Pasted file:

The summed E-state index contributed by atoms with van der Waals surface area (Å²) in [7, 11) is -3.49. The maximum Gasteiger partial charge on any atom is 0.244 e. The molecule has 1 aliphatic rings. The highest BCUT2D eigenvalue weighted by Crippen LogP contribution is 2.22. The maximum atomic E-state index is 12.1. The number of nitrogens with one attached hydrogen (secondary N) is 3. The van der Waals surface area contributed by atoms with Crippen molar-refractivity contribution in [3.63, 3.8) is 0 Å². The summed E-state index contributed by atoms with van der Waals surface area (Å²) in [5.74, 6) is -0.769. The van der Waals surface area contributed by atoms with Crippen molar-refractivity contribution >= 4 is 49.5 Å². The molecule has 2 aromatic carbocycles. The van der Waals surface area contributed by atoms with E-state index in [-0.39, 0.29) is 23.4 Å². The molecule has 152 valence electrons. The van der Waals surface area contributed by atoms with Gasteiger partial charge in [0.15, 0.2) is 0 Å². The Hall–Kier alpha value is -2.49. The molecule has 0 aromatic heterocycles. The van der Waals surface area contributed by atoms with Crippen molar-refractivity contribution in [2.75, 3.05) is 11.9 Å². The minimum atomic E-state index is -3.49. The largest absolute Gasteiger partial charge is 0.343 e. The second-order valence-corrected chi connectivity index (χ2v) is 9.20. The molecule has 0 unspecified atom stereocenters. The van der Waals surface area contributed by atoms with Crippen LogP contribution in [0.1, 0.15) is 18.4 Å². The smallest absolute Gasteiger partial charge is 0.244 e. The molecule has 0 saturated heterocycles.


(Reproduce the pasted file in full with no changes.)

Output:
The summed E-state index contributed by atoms with van der Waals surface area (Å²) in [7, 11) is -3.49. The maximum Gasteiger partial charge on any atom is 0.244 e. The molecule has 1 aliphatic rings. The highest BCUT2D eigenvalue weighted by Crippen LogP contribution is 2.22. The maximum atomic E-state index is 12.1. The number of nitrogens with one attached hydrogen (secondary N) is 3. The van der Waals surface area contributed by atoms with Crippen molar-refractivity contribution in [3.63, 3.8) is 0 Å². The summed E-state index contributed by atoms with van der Waals surface area (Å²) in [5.74, 6) is -0.769. The van der Waals surface area contributed by atoms with Crippen molar-refractivity contribution >= 4 is 49.5 Å². The molecule has 2 aromatic carbocycles. The van der Waals surface area contributed by atoms with E-state index in [-0.39, 0.29) is 23.4 Å². The molecule has 152 valence electrons. The van der Waals surface area contributed by atoms with Gasteiger partial charge in [0.15, 0.2) is 0 Å². The Hall–Kier alpha value is -2.49. The molecule has 0 aromatic heterocycles. The van der Waals surface area contributed by atoms with Crippen molar-refractivity contribution in [2.75, 3.05) is 11.9 Å². The minimum atomic E-state index is -3.49. The largest absolute Gasteiger partial charge is 0.343 e. The second-order valence-corrected chi connectivity index (χ2v) is 9.20. The molecule has 0 unspecified atom stereocenters. The van der Waals surface area contributed by atoms with Crippen LogP contribution in [0.1, 0.15) is 18.4 Å². The smallest absolute Gasteiger partial charge is 0.244 e. The molecule has 0 saturated heterocycles.